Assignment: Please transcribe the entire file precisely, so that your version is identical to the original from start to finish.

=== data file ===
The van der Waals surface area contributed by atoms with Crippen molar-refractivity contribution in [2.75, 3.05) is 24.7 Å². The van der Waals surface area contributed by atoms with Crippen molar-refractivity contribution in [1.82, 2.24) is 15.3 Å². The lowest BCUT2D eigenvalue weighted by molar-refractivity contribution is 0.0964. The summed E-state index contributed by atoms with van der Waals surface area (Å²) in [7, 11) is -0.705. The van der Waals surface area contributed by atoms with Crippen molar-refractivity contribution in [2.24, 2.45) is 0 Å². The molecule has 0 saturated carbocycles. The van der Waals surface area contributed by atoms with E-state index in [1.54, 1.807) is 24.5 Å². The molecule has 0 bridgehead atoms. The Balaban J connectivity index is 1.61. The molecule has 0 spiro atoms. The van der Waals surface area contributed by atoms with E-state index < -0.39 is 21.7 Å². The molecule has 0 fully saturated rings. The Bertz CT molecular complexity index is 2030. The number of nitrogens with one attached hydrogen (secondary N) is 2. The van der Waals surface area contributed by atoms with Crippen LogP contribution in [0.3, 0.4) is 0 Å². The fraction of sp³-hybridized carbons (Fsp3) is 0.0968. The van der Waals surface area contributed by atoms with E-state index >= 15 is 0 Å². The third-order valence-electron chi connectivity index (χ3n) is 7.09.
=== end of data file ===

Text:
The van der Waals surface area contributed by atoms with Crippen molar-refractivity contribution in [2.75, 3.05) is 24.7 Å². The van der Waals surface area contributed by atoms with Crippen molar-refractivity contribution in [1.82, 2.24) is 15.3 Å². The lowest BCUT2D eigenvalue weighted by molar-refractivity contribution is 0.0964. The summed E-state index contributed by atoms with van der Waals surface area (Å²) in [7, 11) is -0.705. The van der Waals surface area contributed by atoms with Crippen molar-refractivity contribution in [2.24, 2.45) is 0 Å². The molecule has 0 saturated carbocycles. The van der Waals surface area contributed by atoms with E-state index in [1.54, 1.807) is 24.5 Å². The molecule has 0 bridgehead atoms. The Balaban J connectivity index is 1.61. The molecule has 0 spiro atoms. The van der Waals surface area contributed by atoms with E-state index < -0.39 is 21.7 Å². The molecule has 0 fully saturated rings. The Bertz CT molecular complexity index is 2030. The number of nitrogens with one attached hydrogen (secondary N) is 2. The van der Waals surface area contributed by atoms with Crippen LogP contribution in [0.3, 0.4) is 0 Å². The fraction of sp³-hybridized carbons (Fsp3) is 0.0968. The van der Waals surface area contributed by atoms with E-state index >= 15 is 0 Å². The third-order valence-electron chi connectivity index (χ3n) is 7.09.